Two of the best overviews of the Luna expedition are to be found in the "Historical Introduction" by Herbert Priestley in his two volume set above, and the following article, accessible online through JSTOR.
Hudson, Charles, Marvin T. Smith, Chester B. DePratter, and Emilia Kelley
1989 The Tristán de Luna Expedition, 1559-1561. Southeastern Archaeology 8(1):31-45.
I plan to continue adding material to this page as I have time, so please revisit for updates and additional information.
June 11, 1559
Luna fleet departs from San Juan de Ulua (Veracruz).
July 12, 1559
Fleet reaches coast of Florida at Santa Rosa Island near modern Navarre Beach.
late July, 1559
Accidentally passing the Bay of Ochuse (Pensacola Bay), fleet reaches Bay of Filipina (Mobile Bay), offloading surviving horses to travel by land back to Ochuse.
August 14, 1559
Fleet arrives at Bay of Ochuse (Pensacola Bay), selecting a site for settlement (christened Santa María de Ochuse) and offloading ships over the following 5 weeks.
Exploratory detachment of 100 men under 2 captains sent into the interior from Ochuse, one by land and the other by water up the Escambia River, returning after traveling 20 leagues in 20 days and arriving just after the hurricane.
September 19-20, 1559
Hurricane strikes fleet at Ochuse, destroying all but three vessels and most of the provisions.
Detachment of 200 men under 4 captains sent back into the interior from Ochuse, discovering a large Indian town called Nanipacana along the central Alabama River some 40 leagues inland, remaining there and sending word back to Ochuse.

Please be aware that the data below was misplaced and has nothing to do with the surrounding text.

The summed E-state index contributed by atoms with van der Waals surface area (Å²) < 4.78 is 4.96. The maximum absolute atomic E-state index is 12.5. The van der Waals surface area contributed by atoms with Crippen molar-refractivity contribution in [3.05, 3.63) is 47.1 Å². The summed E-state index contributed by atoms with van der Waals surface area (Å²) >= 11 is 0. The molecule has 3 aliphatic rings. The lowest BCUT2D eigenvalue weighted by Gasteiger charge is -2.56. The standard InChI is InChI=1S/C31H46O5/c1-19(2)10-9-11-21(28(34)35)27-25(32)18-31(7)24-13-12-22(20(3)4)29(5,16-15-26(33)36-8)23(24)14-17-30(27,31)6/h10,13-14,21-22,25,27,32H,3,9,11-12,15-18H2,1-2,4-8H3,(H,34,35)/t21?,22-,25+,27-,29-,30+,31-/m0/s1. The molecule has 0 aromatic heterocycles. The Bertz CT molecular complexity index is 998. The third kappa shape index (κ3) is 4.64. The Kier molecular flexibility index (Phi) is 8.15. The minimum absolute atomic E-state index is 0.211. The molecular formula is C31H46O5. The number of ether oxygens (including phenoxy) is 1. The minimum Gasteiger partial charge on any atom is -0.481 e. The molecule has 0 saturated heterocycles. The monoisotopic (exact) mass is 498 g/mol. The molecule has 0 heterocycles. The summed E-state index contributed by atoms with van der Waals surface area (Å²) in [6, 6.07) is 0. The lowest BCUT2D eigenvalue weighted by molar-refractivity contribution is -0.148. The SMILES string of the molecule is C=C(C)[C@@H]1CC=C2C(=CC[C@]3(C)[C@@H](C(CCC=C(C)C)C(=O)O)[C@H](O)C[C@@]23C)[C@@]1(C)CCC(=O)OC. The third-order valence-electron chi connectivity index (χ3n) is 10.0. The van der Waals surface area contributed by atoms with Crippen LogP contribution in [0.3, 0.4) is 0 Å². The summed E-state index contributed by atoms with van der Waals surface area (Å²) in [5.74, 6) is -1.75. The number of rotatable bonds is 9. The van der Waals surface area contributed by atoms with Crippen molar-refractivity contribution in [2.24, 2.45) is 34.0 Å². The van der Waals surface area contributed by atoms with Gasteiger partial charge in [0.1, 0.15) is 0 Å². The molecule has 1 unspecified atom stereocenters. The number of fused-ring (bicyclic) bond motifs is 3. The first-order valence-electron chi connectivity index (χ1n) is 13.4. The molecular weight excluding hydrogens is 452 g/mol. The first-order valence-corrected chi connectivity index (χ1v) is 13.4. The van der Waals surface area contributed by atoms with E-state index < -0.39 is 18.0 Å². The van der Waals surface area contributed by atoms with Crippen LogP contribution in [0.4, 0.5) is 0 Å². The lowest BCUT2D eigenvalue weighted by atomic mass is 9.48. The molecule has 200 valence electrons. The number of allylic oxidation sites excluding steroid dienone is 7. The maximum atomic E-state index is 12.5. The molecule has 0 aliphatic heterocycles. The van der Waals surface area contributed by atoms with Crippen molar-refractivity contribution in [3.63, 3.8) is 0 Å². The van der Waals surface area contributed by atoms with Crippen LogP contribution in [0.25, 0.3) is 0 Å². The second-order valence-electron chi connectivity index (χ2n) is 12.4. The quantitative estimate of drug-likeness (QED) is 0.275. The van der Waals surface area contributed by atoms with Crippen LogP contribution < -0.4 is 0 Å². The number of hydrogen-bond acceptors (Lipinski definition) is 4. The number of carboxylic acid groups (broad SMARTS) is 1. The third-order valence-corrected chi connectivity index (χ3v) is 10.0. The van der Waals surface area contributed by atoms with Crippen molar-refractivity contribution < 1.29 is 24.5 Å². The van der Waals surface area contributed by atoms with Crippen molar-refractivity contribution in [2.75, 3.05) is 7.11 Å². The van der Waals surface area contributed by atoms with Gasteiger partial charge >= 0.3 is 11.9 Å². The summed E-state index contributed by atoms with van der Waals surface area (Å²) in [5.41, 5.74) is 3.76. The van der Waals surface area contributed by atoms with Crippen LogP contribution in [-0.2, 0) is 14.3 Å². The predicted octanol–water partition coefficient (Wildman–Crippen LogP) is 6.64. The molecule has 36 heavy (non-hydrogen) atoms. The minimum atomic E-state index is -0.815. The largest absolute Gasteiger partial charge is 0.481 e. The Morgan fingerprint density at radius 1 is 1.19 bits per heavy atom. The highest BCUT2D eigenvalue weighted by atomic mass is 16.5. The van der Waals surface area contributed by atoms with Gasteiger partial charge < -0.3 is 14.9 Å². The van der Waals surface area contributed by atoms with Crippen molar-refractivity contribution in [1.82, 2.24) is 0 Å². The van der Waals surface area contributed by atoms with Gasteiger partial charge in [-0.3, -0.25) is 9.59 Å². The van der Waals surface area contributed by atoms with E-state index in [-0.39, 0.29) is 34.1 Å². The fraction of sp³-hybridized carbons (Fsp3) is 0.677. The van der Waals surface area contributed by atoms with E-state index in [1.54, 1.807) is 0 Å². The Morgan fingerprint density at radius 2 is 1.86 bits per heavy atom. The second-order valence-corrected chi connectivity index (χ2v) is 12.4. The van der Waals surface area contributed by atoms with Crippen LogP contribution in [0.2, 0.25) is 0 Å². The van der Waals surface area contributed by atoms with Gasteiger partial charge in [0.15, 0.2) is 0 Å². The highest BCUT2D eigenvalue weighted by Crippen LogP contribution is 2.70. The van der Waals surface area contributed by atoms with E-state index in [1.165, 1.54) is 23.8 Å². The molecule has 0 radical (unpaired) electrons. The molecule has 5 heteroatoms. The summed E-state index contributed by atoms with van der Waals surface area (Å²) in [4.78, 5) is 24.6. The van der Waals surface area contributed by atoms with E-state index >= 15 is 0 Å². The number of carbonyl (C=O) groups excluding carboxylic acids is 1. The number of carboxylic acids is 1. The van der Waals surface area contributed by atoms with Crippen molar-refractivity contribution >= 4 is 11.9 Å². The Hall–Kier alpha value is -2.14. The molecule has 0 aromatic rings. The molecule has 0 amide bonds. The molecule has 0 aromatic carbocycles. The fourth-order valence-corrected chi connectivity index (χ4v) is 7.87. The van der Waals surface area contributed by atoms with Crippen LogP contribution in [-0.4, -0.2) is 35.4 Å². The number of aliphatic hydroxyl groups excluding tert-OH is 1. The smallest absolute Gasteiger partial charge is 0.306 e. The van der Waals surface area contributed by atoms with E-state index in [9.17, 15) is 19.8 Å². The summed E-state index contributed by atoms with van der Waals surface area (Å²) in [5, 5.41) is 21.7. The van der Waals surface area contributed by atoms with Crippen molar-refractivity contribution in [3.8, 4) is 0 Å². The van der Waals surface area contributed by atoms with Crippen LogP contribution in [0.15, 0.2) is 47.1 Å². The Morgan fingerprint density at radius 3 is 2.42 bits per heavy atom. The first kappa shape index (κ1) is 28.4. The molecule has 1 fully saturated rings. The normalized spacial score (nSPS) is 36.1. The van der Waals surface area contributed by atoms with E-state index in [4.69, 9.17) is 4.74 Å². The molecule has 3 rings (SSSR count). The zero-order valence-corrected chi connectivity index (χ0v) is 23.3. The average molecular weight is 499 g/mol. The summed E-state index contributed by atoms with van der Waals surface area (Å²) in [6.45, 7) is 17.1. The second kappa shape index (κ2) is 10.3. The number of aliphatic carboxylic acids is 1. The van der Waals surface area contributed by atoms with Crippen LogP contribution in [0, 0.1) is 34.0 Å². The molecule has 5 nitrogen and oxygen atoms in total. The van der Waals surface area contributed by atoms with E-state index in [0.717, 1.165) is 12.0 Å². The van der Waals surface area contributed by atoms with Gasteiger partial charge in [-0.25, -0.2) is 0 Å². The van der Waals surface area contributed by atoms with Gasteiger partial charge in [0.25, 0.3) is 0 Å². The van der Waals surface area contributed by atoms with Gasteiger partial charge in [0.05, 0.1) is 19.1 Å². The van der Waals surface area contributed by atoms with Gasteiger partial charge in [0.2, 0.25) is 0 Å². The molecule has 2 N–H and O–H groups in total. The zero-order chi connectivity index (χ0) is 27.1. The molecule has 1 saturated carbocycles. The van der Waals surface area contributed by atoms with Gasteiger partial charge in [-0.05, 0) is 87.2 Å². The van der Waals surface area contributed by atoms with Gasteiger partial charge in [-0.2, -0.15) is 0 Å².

First relief fleet arrives in Ochuse from San Juan de Ulua.
mid February, 1560
Luna and most of remaining colonists move inland by land and water from Ochuse to Nanipacana (christened Santa Cruz de Nanipacana), leaving 50-100 men at Ochuse.
mid March-early April, 1560
Luna sends detachment of 100 men in 4 boats upriver from Nanipacana, returning in 22 days after traveling 60-70 leagues along Alabama River.
April 15, 1560
Luna sends detachment of 200 men under Sergeant Major Mateo del Sauz upriver from Nanipacana to the Coosa province (near Calhoun, GA) in search of food.
June 24, 1560
After multiple petitions from starving soldiers and other colonists, Luna orders Nanipacana abandoned, and colonists descend to Mobile Bay.
late July, 1560
Luna’s colonists move from Mobile Bay back to Ochuse on Pensacola Bay; second relief fleet arrives in Ochuse 8 days later; some colonists are evacuated with returning fleet.
August 10, 1560
Luna dispatches 50-60 men in two frigates and a bark to sail to Havana and then to establish a temporary settlement at the Punta de Santa Elena (Parris Island, SC); expedition aborted in Cuba due to bad weather.
late August, 1560
Sauz detachment accompanies Coosa warriors in raid on rebellious Napochin province (near Chattanooga, TN).
about November, 1560
Sauz detachment returns to Ochuse from Coosa.
Third relief fleet arrives in Ochuse from San Juan de Ulua; more colonists are evacuated with returning fleet.
early April, 1561
Fourth relief fleet arrives under Angel de Villafañe, with orders from Viceroy to replace Luna as governor; Luna licensed to go to Spain, with most of remaining colonists taken by Villafañe to Havana, leaving only a detachment of 50 men at Ochuse.
May 27, 1561
After staging the expedition in Havana, Villafañe reaches Santa Elena, exploring northward before storms and the loss of 2 frigates forces him to abandon the settlement.
late August, 1561
After returning to Hispaniola and Cuba, Villafañe returns to Ochuse to pick up remaining soldiers before returning to San Juan de Ulua.